From Sitting Bull to Sakakawea, North Dakota is rich in Native American history — and with approximately 30,000 enrolled tribal members sharing geography with North Dakota, the state hosts many opportunities to interact with and experience Native American culture.
To authentically experience Native American culture in North Dakota, visitors can attend an upcoming powwow, with most held from late June through early September, as well as visit one of the state’s numerous Native American museums and cultural centers.
ATTEND A POWWOW
The Algonquin word “pau wau” was the Native American word some of the first Europeans associated with dancing. The word originally meant “medicine man” but became accepted by Europeans to refer to dancing and gatherings, later being spelled “powwow.”
The celebrations often have religious significance, but are also a time for people to gather, sing, dance, feast, pray, renew old friendships and make new ones. These celebrations are still an important part of life for many Native Americans.
Visitors to current powwows will experience a multi-day festival centered around traditional song and dance performances, traditional foods (and some favorite “county fair” foods too), as well as vendors selling arts and crafts. A list of powwows held by the different tribal nations in North Dakota can be found here.
Tour Historic Sites and Museums
The North Dakota Heritage Center and State Museum on the grounds of the state capitol building in Bismarck offers visitors an interactive and informative overview of Native American history and culture in the state. It has one of the nation’s largest collections of Plains Indian artifacts, second only to the Smithsonian. One display of note is the Native American Hall of Honors, a gallery of prominent North Dakota Native Americans and a diorama of Double Ditch Indian Village.
You can then head north of the city to see the actual remains of Double Ditch Indian Village located on the bluffs overlooking the Missouri River, as well as several other Native American villages. Visible depressions are all that remain of the large Mandan earthlodge village. Interpretive signs assist visitors in understanding the history of this fascinating village.
Additional historic villages that offer an authentic look at how Native Americans lived include Chief Looking’s Village within Bismarck providing a captive view of the Missouri River, Huff Indian Village at Huff and Sitting Bull Visitor Center, a tribute to the famous Lakota chief, at Fort Yates.
Fort Abraham Lincoln State Park is located on the banks of the Missouri River just south of Mandan, Bismarck’s sister city. The park’s history goes back more than 300 years and includes On‐A‐Slant Indian Village, which was once home to a thriving Mandan Native American population in the mid‐1600s who lived in earthlodges along the river. Several rebuilt lodges can be toured and offer a sense of what everyday life was like for the Mandan people.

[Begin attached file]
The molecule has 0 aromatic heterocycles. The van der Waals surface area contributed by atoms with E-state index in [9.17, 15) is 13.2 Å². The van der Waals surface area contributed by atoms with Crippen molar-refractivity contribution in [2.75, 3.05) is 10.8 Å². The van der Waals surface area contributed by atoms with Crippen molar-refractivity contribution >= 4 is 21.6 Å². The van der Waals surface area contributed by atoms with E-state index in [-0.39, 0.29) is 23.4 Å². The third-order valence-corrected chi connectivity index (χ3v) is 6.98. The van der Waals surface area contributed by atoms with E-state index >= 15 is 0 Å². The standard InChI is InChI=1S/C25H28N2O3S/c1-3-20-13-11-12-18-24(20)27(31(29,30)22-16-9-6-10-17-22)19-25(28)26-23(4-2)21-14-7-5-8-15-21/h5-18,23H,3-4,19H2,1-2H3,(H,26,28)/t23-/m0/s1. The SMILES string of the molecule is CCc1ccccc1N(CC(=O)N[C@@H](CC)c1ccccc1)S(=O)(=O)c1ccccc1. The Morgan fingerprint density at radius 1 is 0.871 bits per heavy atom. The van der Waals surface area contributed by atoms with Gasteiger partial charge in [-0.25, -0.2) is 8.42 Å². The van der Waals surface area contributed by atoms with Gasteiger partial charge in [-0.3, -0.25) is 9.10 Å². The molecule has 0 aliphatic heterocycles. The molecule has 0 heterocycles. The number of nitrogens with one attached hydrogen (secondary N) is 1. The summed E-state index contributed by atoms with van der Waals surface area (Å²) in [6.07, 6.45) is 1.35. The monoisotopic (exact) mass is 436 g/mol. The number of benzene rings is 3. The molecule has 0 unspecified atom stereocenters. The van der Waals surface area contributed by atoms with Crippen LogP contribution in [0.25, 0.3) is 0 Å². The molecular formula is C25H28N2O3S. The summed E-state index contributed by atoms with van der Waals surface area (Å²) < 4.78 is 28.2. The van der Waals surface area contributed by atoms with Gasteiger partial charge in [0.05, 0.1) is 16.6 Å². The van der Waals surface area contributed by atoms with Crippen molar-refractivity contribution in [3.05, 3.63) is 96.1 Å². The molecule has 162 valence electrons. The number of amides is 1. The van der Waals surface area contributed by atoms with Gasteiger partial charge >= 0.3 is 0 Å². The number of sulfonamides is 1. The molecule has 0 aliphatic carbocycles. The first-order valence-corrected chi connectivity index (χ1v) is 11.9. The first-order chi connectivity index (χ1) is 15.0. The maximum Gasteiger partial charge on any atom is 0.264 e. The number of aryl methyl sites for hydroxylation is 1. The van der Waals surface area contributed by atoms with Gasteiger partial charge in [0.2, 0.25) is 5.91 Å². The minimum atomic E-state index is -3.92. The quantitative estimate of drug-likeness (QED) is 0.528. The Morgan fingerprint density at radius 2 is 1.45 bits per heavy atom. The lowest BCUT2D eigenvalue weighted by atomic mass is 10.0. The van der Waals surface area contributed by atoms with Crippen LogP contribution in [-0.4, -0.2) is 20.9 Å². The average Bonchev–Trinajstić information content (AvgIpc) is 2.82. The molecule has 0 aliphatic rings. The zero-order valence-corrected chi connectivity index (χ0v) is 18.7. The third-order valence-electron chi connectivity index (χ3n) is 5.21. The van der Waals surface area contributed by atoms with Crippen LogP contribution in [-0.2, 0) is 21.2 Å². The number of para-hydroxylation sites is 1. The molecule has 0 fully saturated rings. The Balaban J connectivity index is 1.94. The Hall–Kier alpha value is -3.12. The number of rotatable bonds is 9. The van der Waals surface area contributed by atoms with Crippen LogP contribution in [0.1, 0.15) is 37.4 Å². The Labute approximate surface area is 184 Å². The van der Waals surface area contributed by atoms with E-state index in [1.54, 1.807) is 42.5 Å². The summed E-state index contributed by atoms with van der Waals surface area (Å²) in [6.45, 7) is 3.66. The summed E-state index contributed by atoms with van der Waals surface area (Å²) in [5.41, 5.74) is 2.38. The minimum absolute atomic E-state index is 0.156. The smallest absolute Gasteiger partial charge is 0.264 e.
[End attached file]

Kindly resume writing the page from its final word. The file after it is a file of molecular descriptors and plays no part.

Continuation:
The explorers Lewis and Clark traveled along the Missouri River in North Dakota, and many of their interactions with the Native Americans in North Dakota have become key parts of the history of the United States. Knife River Indian Villages National Historic Site at Stanton was home to Sakakawea before she joined the Lewis and Clark expedition. Knife River village was last occupied in 1845 by the Hidatsa and Mandan, and the national historic site is home to a beautiful state‐of‐the‐art museum and interpretive center dedicated to preserving their culture.
LEARN ABOUT THE FIVE TRIBAL NATIONS
Five sovereign First Nations share geography with North Dakota and have deep connections to the plains. Honor and celebrate their culture and modern life at some of these sites:
The Mandan, Hidatsa and Arikara Nation operates the 4 Bears Casino and Lodge overlooking Lake Sakakawea, as well as a newly opened MHA Interpretive Center in New Town that houses a collection of artifacts and art, as well as earth lodges and tipis that can be toured.
The entire Standing Rock National Native American Scenic Byway is within the boundaries of the Standing Rock Sioux Tribe’s land. Drive all or a portion of the 350-mile route, which runs parallel to the Missouri River and follows a path of Lewis and Clark, with numerous historically important sites along the way, including the final resting places of Sitting Bull and Sakakawea.
The Spirit Lake Nation includes several different nations of Lakota/Dakota peoples, many of whom live on the south shore of Devils Lake near Fort Totten. The Fort Totten State Historic Site offers visitors a look into the history of the area and the tribe, and the Spirit Lake Casino and Resort that overlooks Devils Lake is one of the area’s major attractions.
North Dakota’s first community, Pembina, was built by the Chippewa, the descendants of Chippewa (or Cree), and French Canadians (known as Métis), all of whom are part of the Turtle Mountain Band of Chippewa which is centered in the town of Belcourt near the Canadian border. The Turtle Mountain Chippewa Heritage Center preserves the Chippewa, Cree and Metis culture of the area, and the Turtle Mountain Scenic Byway offers a route through the beautiful landscape.
The Sisseton Wahpeton Oyate Tribe is centered around Lake Traverse tribal land which extends across the border with South Dakota in the far southeastern corner of North Dakota. The tribe operates the Dakota Winds Golf Course and the Dakota Magic Casino, both on the North Dakota side of the tribal land.